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# Why heavier aircrafts take longer to slow down in the air?

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# Why heavier aircrafts take longer to slow down in the air?

22nd Nov 2012, 08:22

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High Speed Climb

Why is it then some airplanes, after t/off and when given high speed
climb reply by saying " ok on passing 5000ft high speed"
Any reason for this?
22nd Nov 2012, 09:03

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Company speed limit to 250 below 5,000 ft
22nd Nov 2012, 15:13

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Thanks everyone for the replies.

Ok i understand that a heavier aircraft has more energy but how does it take a longer time to slow down?

Is there a better analogy?

If i were to compare a lorry to a car, you would say the lorry will coast further than a car. But can i not argue that gravity will pull the heavier lorry down more than the car and effectively slowing down the lorry faster?

Can anyone counter this? Pardon me, i don't possess any physics knowledge, just logic.

Cheers
22nd Nov 2012, 15:40

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Originally Posted by extricate
But can i not argue that gravity will pull the heavier lorry down more than the car and effectively slowing down the lorry faster?
Yes you can, up to a point. The retarding force that can be derived from the friction between tires and road increases proportionally to the load that the weight exerts on the road. Provided the brakes of car and lorry are sufficiently powerful and equally efficient, car and lorry will slow down at the same rate, even though their masses are different. If the lorry has a higher aerodynamic drag than the car, it may even slow down faster. In practice that is unlikely, however, because the tires and braking systems of modern cars are more effective/efficient than those of lorries.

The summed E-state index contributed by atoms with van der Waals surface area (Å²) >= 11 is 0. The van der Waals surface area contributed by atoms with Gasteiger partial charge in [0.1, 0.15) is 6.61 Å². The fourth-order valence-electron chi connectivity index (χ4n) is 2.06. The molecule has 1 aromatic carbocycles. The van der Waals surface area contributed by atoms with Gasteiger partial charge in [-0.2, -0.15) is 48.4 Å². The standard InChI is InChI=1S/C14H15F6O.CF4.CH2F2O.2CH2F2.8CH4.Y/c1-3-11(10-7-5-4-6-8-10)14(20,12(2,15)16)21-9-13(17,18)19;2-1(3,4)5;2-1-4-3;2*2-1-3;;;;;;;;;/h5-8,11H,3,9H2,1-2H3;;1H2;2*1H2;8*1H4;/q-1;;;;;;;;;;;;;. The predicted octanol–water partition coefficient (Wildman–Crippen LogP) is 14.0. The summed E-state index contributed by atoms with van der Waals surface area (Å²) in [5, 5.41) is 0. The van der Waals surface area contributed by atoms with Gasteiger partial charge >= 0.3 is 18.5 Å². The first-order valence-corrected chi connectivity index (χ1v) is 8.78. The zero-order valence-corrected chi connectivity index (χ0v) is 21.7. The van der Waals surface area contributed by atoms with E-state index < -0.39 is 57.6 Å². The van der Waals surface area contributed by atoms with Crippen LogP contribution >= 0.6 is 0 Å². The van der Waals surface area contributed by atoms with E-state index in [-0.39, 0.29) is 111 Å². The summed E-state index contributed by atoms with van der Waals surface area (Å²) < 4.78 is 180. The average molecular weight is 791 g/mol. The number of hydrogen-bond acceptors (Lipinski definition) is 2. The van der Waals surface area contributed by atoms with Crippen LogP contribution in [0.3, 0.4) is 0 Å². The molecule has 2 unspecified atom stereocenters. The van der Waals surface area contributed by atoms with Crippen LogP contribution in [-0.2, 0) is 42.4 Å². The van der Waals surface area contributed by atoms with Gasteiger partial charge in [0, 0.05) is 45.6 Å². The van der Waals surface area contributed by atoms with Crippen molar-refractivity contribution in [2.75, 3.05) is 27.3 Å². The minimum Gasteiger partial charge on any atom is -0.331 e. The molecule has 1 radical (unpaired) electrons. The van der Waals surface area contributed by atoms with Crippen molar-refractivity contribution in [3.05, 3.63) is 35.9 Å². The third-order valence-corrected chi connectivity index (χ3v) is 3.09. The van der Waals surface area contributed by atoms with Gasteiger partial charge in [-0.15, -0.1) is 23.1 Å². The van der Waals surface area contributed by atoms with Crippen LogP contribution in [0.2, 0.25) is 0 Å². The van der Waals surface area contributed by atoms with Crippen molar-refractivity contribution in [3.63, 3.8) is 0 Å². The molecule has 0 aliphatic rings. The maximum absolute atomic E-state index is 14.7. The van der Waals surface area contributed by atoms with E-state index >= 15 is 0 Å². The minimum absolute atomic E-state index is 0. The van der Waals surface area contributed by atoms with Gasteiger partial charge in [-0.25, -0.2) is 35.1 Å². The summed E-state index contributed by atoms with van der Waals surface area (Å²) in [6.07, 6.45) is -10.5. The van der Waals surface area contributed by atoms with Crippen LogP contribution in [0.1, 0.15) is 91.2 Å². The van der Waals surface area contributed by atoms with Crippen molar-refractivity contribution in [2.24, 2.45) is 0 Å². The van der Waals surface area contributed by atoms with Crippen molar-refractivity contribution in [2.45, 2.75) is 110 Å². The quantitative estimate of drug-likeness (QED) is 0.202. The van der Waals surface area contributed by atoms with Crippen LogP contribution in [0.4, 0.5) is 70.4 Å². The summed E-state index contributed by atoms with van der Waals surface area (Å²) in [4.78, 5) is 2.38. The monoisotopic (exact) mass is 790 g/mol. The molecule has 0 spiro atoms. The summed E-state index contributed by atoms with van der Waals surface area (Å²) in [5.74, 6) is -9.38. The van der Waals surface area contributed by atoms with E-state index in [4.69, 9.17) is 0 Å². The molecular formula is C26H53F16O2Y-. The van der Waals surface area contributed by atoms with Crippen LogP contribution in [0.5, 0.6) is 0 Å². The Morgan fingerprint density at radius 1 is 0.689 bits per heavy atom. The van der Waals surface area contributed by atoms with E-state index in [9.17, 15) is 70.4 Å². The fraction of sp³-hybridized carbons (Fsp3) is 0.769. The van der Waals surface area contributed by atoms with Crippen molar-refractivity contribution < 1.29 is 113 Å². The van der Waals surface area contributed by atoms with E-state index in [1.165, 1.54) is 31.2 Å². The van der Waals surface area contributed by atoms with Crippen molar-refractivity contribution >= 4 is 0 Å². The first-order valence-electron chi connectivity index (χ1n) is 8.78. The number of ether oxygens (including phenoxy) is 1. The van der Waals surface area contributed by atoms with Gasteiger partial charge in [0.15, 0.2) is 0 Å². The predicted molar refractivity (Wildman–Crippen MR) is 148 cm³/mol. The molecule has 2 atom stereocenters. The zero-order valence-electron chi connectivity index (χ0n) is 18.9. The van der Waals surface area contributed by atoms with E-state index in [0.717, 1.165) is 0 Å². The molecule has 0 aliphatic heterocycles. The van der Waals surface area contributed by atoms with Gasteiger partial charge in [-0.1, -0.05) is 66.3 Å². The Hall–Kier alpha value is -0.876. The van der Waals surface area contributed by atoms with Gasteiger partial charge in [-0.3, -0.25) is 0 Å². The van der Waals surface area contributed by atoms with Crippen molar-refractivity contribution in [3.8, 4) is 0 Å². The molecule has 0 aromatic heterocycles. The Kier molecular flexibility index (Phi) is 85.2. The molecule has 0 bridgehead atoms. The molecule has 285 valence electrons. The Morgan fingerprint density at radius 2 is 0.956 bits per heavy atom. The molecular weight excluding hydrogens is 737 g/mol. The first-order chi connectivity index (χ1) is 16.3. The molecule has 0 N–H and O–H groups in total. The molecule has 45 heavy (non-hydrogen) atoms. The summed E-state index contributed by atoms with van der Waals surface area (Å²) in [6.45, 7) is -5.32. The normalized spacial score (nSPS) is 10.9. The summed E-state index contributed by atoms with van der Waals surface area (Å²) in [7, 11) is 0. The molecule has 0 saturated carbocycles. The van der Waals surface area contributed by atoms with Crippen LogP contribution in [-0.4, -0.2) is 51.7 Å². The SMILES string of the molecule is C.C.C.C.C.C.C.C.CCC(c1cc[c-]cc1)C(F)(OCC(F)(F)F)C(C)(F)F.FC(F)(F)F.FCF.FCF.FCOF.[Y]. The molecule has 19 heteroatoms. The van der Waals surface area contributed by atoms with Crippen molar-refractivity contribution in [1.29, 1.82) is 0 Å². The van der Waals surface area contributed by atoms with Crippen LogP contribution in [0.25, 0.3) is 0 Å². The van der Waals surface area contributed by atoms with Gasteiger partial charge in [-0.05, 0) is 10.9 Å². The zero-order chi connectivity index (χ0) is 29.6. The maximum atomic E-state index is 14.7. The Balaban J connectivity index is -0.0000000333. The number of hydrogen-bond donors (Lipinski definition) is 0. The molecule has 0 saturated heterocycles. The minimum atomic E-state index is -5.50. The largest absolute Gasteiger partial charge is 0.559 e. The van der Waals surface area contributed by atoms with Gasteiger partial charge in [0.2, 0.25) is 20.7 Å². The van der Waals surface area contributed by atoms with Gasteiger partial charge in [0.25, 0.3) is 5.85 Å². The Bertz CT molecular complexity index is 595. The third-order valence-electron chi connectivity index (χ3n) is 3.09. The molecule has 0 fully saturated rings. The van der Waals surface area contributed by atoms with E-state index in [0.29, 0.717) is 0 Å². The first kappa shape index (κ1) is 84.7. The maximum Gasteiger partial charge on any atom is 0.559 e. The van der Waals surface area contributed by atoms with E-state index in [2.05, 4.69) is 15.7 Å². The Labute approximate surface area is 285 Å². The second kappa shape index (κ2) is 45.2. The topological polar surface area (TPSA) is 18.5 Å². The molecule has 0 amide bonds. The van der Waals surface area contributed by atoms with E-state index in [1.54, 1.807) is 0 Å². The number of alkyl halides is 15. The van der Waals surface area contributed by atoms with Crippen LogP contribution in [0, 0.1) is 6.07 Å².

But your original question was about aircraft, not cars and lorries, and the physics are somewhat different.

Last edited by HazelNuts39; 22nd Nov 2012 at 16:12.
22nd Nov 2012, 17:21

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simple analogy.

i throw a ping pong ball at your head at 20 MPH.

then i throw a snooker / Billiards / pool ball at the same place at the same speed (20 MPH )

which one hurts the most ??

Or if i roll a bowling ball down the alley will it knock over the pins.

now if i roll a balloon down at the same speed what happens ?????

sorry but you have to accept that the physics for now is correct and that the formula's and explanations you have are enough for you to understand why a heavier aircraft takes more slowing down than a lighter one.

Hope this helps. But if you really want to get into the physics, you really need to start at the beginning and build your knowledge up, rather than jumping in at some random point.

GB
22nd Nov 2012, 17:47

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Originally Posted by Bye
you have are enough for you to understand why a heavier aircraft takes more slowing down than a lighter one.
I'm wondering if your simple analogy explains that the heavier aircraft slows down more rapidly than the lighter aircraft below the minimum drag speed.

Regards,
HN
22nd Nov 2012, 18:07

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I'm wondering if your simple analogy explains that the heavier aircraft slows down more rapidly than the lighter aircraft below the minimum drag speed.
thats aerodynamics as opposed to basic Physics,so no it doesn't and wasn't really intended to, so failing that have a look here.

GB

Last edited by Bye; 22nd Nov 2012 at 18:10.
22nd Nov 2012, 19:23

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Bye,

Post #2 states the 'basic physics'.
F/M is 'basic' aerodynamics.

Last edited by HazelNuts39; 23rd Nov 2012 at 06:28.
22nd Nov 2012, 19:42

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Inertia, momentum weight and mass and all that !

DaveReidUK

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Quote:
It is worth remembering that at a given weight you will always have the same inertia
Inertia is a function of mass, not weight.

On its way to the Moon, Apollo had a lot of inertia but weighed nothing at one point

If that is true, would inertia in zero gravity space be equivalent to Vsquared ? ? It seems to me that there is not much attention paid to the cleanliness of aerodynamic profiles in modern heavies and that is also a contributing factor to it taking longer to slow down. My high performance glider, when loaded with water has a longer slowing down time when decellerating in level flight (vs a Schweitzer 222, which is a big drag queen in the gliding world !)
22nd Nov 2012, 19:43

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post #2 states "some" basic physics but is not the correct formula to explain why a heavier object has more kinetic energy than a lighter one at a given speed and drag.

F/M is that some code to describe movies of a certain type. certainly not a formula or basic aerodynamics of any kind.

I look forwards to your explanations and analogies of why a heavier aircraft below Vmd slows down quicker than a lighter aircraft.

GB
22nd Nov 2012, 20:37

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Originally Posted by Bye